Racial Equity Seen as Key to Improving Mobility, Safety, and Health
National expert Charles T. Brown paints a picture of the experiences of people of color
November 16, 2021: The demographic makeup of our region is changing. People of color are now the majority in the Sacramento region and the state, which puts Sacramento ahead of national 2050 predictions, Noli Brazil, a UC Davis professor and demographer, shared to the Sacramento Bee. A 2018 report by the Brookings Institution, Charting a Course to the Sacramento Region’s Future Economic Prosperity, warns that if we do not work to address the disparities in education in our communities of color, the future of our region could pay the price. That also goes for inequities in safety, health, and mobility.
During a presentation to the SACOG Board of Directors, the founder and CEO of Equitable Cities, Charles T. Brown, a self-described “street-level researcher,” painted a dramatic picture of the experiences of people of color in communities around the nation and in the Sacramento region. In his presentation he connected how race determines where a person lives, which is linked to institutional inequities that impact living conditions and a person’s health and safety. “One’s race determines one’s place which determines one’s health within the context of America,” explained Brown.
A slide on Brown’s presentation stressed that “encouraging racial equity is not about excluding other marginalized groups – as equity impacts intersect and compound with other identities such as gender, sexual orientation, ability …” He explained racial equity and justice is about transforming behaviors of institutions and increasing access to power so that low-income communities and communities of color can thrive.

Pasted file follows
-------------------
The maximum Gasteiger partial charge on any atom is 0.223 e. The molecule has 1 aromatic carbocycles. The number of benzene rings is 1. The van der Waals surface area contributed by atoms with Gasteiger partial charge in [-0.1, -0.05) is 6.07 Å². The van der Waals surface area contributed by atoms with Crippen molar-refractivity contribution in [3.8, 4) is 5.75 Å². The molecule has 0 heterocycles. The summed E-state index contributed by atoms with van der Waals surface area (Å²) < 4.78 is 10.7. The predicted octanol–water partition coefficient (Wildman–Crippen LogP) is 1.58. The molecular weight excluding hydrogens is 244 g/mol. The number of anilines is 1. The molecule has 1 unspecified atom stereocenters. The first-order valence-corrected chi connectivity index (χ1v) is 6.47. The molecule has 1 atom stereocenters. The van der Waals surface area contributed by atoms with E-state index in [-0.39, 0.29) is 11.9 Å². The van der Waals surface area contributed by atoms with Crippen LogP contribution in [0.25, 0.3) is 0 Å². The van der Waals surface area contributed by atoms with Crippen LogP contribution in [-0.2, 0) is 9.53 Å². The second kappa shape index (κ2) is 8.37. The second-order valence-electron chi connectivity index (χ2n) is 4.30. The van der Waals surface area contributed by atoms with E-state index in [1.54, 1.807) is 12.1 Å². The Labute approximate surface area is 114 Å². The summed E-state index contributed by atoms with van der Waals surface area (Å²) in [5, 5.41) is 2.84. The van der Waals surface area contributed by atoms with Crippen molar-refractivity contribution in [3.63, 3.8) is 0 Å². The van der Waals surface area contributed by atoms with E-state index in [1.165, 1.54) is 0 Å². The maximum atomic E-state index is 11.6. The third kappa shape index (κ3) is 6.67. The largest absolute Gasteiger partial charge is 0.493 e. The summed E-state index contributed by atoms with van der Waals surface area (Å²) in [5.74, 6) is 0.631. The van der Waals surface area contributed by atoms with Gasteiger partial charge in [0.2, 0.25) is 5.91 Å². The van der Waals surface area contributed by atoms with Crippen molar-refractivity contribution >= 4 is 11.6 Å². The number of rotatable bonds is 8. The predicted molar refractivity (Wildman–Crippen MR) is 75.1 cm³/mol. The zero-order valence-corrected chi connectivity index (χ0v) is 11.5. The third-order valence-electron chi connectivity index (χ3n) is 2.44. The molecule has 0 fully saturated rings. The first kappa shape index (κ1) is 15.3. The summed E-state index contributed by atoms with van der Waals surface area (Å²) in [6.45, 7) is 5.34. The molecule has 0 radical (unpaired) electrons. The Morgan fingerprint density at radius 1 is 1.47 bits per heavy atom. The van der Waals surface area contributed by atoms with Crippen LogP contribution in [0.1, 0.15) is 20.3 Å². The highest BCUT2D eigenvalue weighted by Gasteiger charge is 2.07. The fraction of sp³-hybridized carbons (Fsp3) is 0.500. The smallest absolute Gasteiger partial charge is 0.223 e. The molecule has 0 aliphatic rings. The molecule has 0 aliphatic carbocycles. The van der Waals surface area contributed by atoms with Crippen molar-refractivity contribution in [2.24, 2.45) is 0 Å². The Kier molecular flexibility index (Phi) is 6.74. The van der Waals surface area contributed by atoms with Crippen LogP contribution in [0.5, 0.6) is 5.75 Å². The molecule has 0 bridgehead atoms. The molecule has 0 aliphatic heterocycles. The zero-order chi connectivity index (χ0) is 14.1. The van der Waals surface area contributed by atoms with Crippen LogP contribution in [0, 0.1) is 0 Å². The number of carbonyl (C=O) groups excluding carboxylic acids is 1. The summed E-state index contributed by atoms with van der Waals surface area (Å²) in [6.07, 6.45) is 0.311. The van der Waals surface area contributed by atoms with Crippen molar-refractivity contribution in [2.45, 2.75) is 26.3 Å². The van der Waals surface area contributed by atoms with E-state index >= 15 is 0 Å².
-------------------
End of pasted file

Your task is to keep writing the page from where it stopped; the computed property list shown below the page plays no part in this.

During his introduction of Brown, SACOG Board Vice Chair Rick Jennings shared that building a common understanding of racial inequity in transportation planning is vital to making progress as an organization, as well as acknowledging that government at every level has played a role in suppressing equal opportunity to people of color since colonization. “I think we all know this is a hard task and it may take a long time, but we have a shared sense of urgency and commitment that will sustain our efforts,” said Jennings.
Designing for cars instead of people has left a sobering impact on pedestrian fatalities across California and the nation. Smart Growth America’s Dangerous by Design 2021 report found that the number of people struck and killed by drivers has increased 45 percent nationwide from 2010 to 2019. The number of fatalities disproportionately affects people of color. The study found that Black and American Indian or Alaska Native people were struck and killed at an 82 percent and 221 percent higher rate, respectively, than White, non-Hispanic Americans. Earlier this year the Sacramento Bee reported that in Sacramento County, 19 percent of pedestrians killed were Black between 2011 through 2020 “even though Black people make up only about 9% of the county’s population.” The article continues, “Among the 10 most-populated counties in California, Sacramento had the third highest death rate for Black pedestrians, following Fresno and Santa Clara counties.”
Below is Brown’s presentation to the SACOG Board of Directors on September 16, 2021. While watching, consider how planners and policymakers can take actions to improve the outcomes for people of color and help to make the Sacramento region safer, more equitable, and economically prosperous for everyone.